Dorothy Vaughn, one of the hidden figures in American space history that has long been swept under the rug is now out in the open and being told in the new movie, Hidden Figures, starring Taraji P. Henson and Janelle Monae as the unsung Black women who were instrumental in getting the first men on the moon. Dorothy is played by award-winning actress, Octavia Spencer.
Those who speak of NASA’s pioneers rarely mention the name Dorothy Vaughan, but as the head of the NACA’s segregated West Area Computing Unit, Vaughan was both a respected mathematician and NASA’s first African-American manager.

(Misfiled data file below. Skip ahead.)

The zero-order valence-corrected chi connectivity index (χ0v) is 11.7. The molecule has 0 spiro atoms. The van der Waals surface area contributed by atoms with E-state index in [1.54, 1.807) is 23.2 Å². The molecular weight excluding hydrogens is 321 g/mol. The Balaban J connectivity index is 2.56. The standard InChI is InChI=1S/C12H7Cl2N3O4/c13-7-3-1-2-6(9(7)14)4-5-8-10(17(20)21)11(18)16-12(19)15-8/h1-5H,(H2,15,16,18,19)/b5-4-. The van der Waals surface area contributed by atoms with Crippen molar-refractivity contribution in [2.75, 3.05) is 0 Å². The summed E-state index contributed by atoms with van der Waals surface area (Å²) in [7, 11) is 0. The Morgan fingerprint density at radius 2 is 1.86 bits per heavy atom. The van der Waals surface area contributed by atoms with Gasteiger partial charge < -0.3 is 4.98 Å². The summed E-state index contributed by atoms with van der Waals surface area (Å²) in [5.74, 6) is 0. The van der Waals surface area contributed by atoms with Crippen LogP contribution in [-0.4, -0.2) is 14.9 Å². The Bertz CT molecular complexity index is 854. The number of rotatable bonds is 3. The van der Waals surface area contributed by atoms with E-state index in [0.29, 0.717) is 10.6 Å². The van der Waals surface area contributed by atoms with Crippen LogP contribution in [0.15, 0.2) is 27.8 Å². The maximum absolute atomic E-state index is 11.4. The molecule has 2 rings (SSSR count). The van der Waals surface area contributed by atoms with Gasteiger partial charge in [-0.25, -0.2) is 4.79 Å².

As a college graduate and a teacher, Dorothy stood near the top of what most Negro women could hope to achieve. Teachers were considered the “upper level of training and intelligence in the race,” a ground force of educators who would not just impart book learning but live in the Negro community and “direct its thoughts and head its social movements.” She had earned a full-tuition scholarship to Wilberforce University, the country’s old private Negro college, in Xenia, Ohio. At Wilberforce, Dorothy earned “splendid grades” and chose math as her major. When she was an upperclassman, one of Dorothy’s professors at Wilberforce recommended her for graduate study in mathematics at Howard University, in what would be the inaugural class for a master’s degree in the subject.
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